Siddhantarahasya, Siddhāntarahasya, Siddhanta-rahasya: 4 definitions


Siddhantarahasya means something in Hinduism, Sanskrit. If you want to know the exact meaning, history, etymology or English translation of this term then check out the descriptions on this page. Add your comment or reference to a book if you want to contribute to this summary article.

In Hinduism

Pancaratra (worship of Nārāyaṇa)

[«previous next»] — Siddhantarahasya in Pancaratra glossary
Source: Catalogue of Pancaratra Agama Texts

Siddhāntarahasya (सिद्धान्तरहस्य) refers to the “secret truth (of Hiraṇyagarbha) (=Brahmā)”, as discussed in the fifth chapter of the Agastyasaṃhitā (agastya-suīkṣṇa-saṃvāda edition), an ancient Pāñcarātra Āgama text dealing with the worship of Rāma, Sītā, Lakṣmaṇa and Hanumān. Description of the chapter [pārvatyupadeśa]: Sutīkṣṇa asks Agastya what Pārvatī did then, and how Śiva went about helping her to learn the mantra, etc. Agastya replies that from that time on Pārvatī started to follow the secret truth of Hiraṇyagarbha [hairayaṇyagarbha-siddhāntarahasya] by emptying her mind of everything but thoughts of Rāma. But, he adds, so successful was Pārvatī’s concentration that she became desireless, and this worried Śiva; for, so Śiva reasoned, their purpose within creation was to come together as prakṛti and puruṣa and produce progeny. [...]

Pancaratra book cover
context information

Pancaratra (पाञ्चरात्र, pāñcarātra) represents a tradition of Hinduism where Narayana is revered and worshipped. Closeley related to Vaishnavism, the Pancaratra literature includes various Agamas and tantras incorporating many Vaishnava philosophies.

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Languages of India and abroad

Sanskrit dictionary

[«previous next»] — Siddhantarahasya in Sanskrit glossary
Source: Cologne Digital Sanskrit Dictionaries: Aufrecht Catalogus Catalogorum

1) Siddhāntarahasya (सिद्धान्तरहस्य) as mentioned in Aufrecht’s Catalogus Catalogorum:—jy. written in 1520 by Gaṇeśa Daivajña, son of Keśava. Io. 2041. W. p. 237. Cambr. 57. L. 2024. Khn. 90. K. 226. B. 4, 126. Ben. 27. 31. Bik. 295. Pheh. 8. Bonn. 311. Burnell. 76^b. Bhk. 35. Bhr. p. 28. Oppert. Ii, 4575. 8204. Quoted by Nṛsiṃha Oxf. 337^b.
—[commentary] Oudh. Xiv, 52.
—[commentary] by Mallāri. L. 2025. B. 4, 128. Pheh. 8. Rādh. 35. Burnell. 77^a.
—[commentary] by Viśvanātha. Io. 92. 183. 2041. L. 1339. 2456. K. 226. B. 4, 128. Bik. 338. Np. I, 144. Ii, 112. Jac. 696. Bhk. 35. Poona. 311. Oppert. 6843. 6900. 7943. Ii, 517. 1964. 3141. Peters. 3, 397.
—[commentary] Udāharaṇa. Pheh. 8. Oudh. Xiv, 48.
—by Ḍhuṇḍhirāja. Ben. 27.
—by Viśvanātha. Cambr. 58. Paris. (B 187). L. 2456. B. 4, 128. 208. Ben. 27. Oudh. Xii, 22. Xiii, 62. Xiv, 52. Xviii, 40. Bhr. 306. Peters. 1, 115.

Siddhāntarahasya has the following synonyms: Grahalāghava.

2) Siddhāntarahasya (सिद्धान्तरहस्य):—[anonymous] Paris. (B 201).

3) Siddhāntarahasya (सिद्धान्तरहस्य):—vedānta, by Kalyāṇarāya. B. 4, 106.
—and—[commentary] by Jagannātha. K. 134.
—by Vallabhācārya. B. 4, 106.
—[commentary] by Puruṣottama. B. 4, 106.
—[commentary] Siddhāntarahasyavṛttikārikā by Haridāsa. B. 4, 106. A Siddhāntarahasya is quoted by Caṇḍīdāsa on Kāvyaprakāśa.

4) Siddhāntarahasya (सिद्धान्तरहस्य):—[nyāya] by Kṛṣṇamitra. Oudh. X, 18.
—by Jagadīśa. Oppert. Ii, 3982.
—by Mathurānātha. Quoted by him in his
—[commentary] on the Tattvacintāmaṇi 2, 129. 271. 284. A Siddhāntarahasya is also quoted by Raghunātha in the Anumānadīdhiti.

5) Siddhāntarahasya (सिद्धान्तरहस्य):—a second name of the Grahalāghava by Gaṇeśa. Compare Sūryasiddhāntarahasya.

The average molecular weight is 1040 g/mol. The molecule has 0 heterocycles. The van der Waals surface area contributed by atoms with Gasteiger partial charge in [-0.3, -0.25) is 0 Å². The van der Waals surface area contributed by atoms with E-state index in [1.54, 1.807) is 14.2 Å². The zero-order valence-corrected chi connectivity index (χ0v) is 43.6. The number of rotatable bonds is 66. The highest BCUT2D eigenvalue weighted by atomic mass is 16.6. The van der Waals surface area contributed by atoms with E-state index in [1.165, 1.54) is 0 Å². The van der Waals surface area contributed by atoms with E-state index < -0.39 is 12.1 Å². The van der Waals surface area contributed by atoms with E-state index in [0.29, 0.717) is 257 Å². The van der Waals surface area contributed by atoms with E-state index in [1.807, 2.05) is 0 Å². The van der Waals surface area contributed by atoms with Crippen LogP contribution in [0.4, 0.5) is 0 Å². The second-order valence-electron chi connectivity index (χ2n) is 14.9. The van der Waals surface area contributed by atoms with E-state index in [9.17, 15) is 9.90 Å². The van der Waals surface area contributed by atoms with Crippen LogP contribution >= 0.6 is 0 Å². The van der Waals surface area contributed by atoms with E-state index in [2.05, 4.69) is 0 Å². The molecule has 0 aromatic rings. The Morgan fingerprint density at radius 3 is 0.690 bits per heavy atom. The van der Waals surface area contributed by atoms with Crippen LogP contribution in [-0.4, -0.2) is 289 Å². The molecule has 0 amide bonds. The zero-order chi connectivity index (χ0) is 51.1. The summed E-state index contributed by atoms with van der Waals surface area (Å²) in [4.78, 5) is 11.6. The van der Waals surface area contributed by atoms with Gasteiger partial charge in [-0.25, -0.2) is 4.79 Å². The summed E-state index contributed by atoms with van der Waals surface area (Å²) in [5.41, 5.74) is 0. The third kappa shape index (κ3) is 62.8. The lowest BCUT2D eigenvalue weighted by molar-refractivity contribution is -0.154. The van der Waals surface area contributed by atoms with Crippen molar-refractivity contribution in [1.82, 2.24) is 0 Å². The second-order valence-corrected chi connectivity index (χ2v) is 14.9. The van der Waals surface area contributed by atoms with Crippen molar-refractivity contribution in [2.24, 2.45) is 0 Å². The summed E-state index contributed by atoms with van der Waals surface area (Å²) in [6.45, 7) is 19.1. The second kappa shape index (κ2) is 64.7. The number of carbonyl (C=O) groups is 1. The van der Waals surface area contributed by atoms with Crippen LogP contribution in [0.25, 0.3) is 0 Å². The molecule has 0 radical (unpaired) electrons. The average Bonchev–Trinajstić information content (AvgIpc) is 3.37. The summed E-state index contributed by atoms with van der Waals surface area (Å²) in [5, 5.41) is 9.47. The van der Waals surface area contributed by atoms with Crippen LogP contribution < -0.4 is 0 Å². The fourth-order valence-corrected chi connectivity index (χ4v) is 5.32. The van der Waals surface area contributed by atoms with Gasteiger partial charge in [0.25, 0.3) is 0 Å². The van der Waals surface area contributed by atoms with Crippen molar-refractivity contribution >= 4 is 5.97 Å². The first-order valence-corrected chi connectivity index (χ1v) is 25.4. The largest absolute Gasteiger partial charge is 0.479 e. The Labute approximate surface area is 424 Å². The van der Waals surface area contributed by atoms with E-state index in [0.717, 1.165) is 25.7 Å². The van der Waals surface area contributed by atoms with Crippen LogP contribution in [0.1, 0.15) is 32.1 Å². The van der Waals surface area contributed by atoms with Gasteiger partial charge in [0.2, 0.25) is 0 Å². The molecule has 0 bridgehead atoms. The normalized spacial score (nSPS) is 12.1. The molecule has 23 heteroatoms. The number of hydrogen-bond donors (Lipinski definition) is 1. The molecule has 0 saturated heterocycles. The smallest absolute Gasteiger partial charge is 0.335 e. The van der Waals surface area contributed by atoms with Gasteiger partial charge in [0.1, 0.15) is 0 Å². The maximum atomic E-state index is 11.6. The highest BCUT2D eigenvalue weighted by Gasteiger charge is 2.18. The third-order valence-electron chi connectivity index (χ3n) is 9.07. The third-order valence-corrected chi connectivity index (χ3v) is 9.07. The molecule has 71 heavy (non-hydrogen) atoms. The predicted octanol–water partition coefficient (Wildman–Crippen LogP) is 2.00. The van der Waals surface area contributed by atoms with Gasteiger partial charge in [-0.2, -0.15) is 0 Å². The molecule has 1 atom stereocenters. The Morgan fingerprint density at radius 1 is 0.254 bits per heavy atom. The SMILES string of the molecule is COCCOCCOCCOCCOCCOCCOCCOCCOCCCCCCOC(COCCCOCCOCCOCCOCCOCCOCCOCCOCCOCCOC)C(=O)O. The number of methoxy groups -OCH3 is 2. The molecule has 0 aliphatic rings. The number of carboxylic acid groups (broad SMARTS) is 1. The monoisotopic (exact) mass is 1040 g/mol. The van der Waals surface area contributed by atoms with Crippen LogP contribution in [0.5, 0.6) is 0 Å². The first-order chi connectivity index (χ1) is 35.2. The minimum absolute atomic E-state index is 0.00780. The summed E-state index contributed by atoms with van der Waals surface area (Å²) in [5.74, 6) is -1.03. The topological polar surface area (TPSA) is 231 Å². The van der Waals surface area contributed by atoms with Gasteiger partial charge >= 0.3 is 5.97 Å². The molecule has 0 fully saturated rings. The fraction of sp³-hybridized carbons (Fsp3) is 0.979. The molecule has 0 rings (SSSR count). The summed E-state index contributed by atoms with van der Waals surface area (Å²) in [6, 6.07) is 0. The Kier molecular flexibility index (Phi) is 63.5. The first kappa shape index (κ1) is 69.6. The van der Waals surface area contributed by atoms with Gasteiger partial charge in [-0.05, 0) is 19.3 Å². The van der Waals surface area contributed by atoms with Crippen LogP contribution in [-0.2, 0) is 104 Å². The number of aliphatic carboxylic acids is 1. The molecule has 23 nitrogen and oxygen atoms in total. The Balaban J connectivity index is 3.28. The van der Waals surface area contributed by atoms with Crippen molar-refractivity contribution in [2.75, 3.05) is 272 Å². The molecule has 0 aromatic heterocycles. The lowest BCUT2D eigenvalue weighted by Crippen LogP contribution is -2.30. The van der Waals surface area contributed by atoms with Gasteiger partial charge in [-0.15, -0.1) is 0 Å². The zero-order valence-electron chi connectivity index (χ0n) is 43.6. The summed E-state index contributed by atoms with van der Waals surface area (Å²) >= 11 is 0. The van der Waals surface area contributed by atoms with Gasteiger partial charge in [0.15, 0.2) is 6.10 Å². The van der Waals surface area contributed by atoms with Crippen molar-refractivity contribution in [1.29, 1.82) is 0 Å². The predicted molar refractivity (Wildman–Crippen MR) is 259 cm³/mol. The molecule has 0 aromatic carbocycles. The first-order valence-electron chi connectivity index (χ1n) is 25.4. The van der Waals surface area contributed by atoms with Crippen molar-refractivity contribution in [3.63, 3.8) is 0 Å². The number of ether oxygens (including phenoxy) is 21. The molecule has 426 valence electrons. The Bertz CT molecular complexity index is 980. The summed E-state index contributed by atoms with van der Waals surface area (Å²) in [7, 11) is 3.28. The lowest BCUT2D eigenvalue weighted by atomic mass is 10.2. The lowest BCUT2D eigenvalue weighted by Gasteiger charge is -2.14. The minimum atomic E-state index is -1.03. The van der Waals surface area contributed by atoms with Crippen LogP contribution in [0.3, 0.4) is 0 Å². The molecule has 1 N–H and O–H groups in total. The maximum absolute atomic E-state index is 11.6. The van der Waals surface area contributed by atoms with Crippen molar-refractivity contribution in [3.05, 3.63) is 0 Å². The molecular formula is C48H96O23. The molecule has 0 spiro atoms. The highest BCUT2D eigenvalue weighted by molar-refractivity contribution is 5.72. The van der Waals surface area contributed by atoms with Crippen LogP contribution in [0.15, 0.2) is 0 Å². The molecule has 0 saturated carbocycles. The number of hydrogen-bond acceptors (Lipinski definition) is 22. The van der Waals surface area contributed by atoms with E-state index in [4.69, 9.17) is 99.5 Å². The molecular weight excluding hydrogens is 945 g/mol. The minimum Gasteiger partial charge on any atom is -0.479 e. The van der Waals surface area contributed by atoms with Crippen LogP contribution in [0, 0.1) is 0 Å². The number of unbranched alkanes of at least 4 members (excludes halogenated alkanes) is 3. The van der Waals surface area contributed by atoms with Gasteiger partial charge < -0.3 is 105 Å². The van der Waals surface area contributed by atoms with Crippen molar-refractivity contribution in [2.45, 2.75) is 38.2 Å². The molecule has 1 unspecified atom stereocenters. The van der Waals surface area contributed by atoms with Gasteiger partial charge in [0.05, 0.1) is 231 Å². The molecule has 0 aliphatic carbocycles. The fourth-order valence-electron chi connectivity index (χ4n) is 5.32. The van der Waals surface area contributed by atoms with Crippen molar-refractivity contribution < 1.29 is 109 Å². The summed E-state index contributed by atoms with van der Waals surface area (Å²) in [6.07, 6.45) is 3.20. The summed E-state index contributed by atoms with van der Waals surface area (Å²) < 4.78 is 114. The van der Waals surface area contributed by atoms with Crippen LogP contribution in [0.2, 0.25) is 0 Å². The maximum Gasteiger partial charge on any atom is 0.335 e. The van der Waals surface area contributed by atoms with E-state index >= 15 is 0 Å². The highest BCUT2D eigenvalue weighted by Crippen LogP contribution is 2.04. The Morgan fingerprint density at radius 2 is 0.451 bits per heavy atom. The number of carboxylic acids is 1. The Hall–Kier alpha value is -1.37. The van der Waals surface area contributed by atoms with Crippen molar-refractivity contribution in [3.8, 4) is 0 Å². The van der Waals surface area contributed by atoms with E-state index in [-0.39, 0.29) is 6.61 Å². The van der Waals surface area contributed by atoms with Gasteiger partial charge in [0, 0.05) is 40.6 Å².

6) Siddhāntarahasya (सिद्धान्तरहस्य):—by Gaṇeśa Daivajña, son of Keśava. Fl. 265. Io. 1983. 1990 ([fragmentary]). 2041. 2114 ([fragmentary]). 2181. Oudh. Xx, 130. Stein 158.
—[commentary] Manoramā vṛtti. Rgb. 837.
—[commentary] by Mallāri. Gov. Or. Libr. Madras 25. Io. 1983. Oudh. Xx, 110. Peters. 4, 34. Rgb. 809. Stein 158.
—[commentary] Udāharaṇa by Viśvanātha. Io. 92. 183. 2041. 2181. 2545. 2606. Peters. 4, 34. Rgb. 877. Stein 158. Grahalāghave Candrasūryaparvādhikāraḥ. Stein 158. Grahalāghavasāraṇī by Gaṇeśa. Stein 158.

Siddhāntarahasya has the following synonyms: Grahalāghava.

7) Siddhāntarahasya (सिद्धान्तरहस्य):—[nyāya] Io. 660. 1633.

8) Siddhāntarahasya (सिद्धान्तरहस्य):—bhakti, by Vallabhācārya. Io. 1068.
—[commentary] Peters. 4, 24.
—[commentary] by Puruṣottama. Peters. 4, 24.

9) Siddhāntarahasya (सिद्धान्तरहस्य):—jy. by Gaṇeśa, son of Keśava. Ulwar 1750.
—[commentary] by Mallāri. ibid.
—[commentary] Udāharaṇa by Viśvanātha. Ulwar 1751.

Siddhāntarahasya has the following synonyms: Grahalāghava.

10) Siddhāntarahasya (सिद्धान्तरहस्य):—bhakti, by Raghunātha. Ulwar 1604.

11) Siddhāntarahasya (सिद्धान्तरहस्य):—by Gaṇeśa, son of Keśava. Ak 856 (inc.). 857 (up to the chapter on Nakṣatramālā). Il. Jl. L.. 970-975. 981 (in Hindī). Tod 8. C. Grahalāghavodāharaṇa by Viśvanātha, son of Divākara. As p. 60. 224. Bd. 864. L.. 976 -980.

Siddhāntarahasya has the following synonyms: Grahalāghava.

12) Siddhāntarahasya (सिद्धान्तरहस्य):—by Vallabhācārya. Peters. 6, 310. C. Siddhāntarahasyārthakārikā. Ak 804. C. by Puruṣottama. Ak 803.

13) Siddhāntarahasya (सिद्धान्तरहस्य):—[nyāya] by Mathurānātha. As p. 224.

Source: Cologne Digital Sanskrit Dictionaries: Monier-Williams Sanskrit-English Dictionary

Siddhāntarahasya (सिद्धान्तरहस्य):—[=siddhānta-rahasya] [from siddhānta > sidh] n. Name of [work]

[Sanskrit to German]

Siddhantarahasya in German

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Sanskrit, also spelled संस्कृतम् (saṃskṛtam), is an ancient language of India commonly seen as the grandmother of the Indo-European language family (even English!). Closely allied with Prakrit and Pali, Sanskrit is more exhaustive in both grammar and terms and has the most extensive collection of literature in the world, greatly surpassing its sister-languages Greek and Latin.

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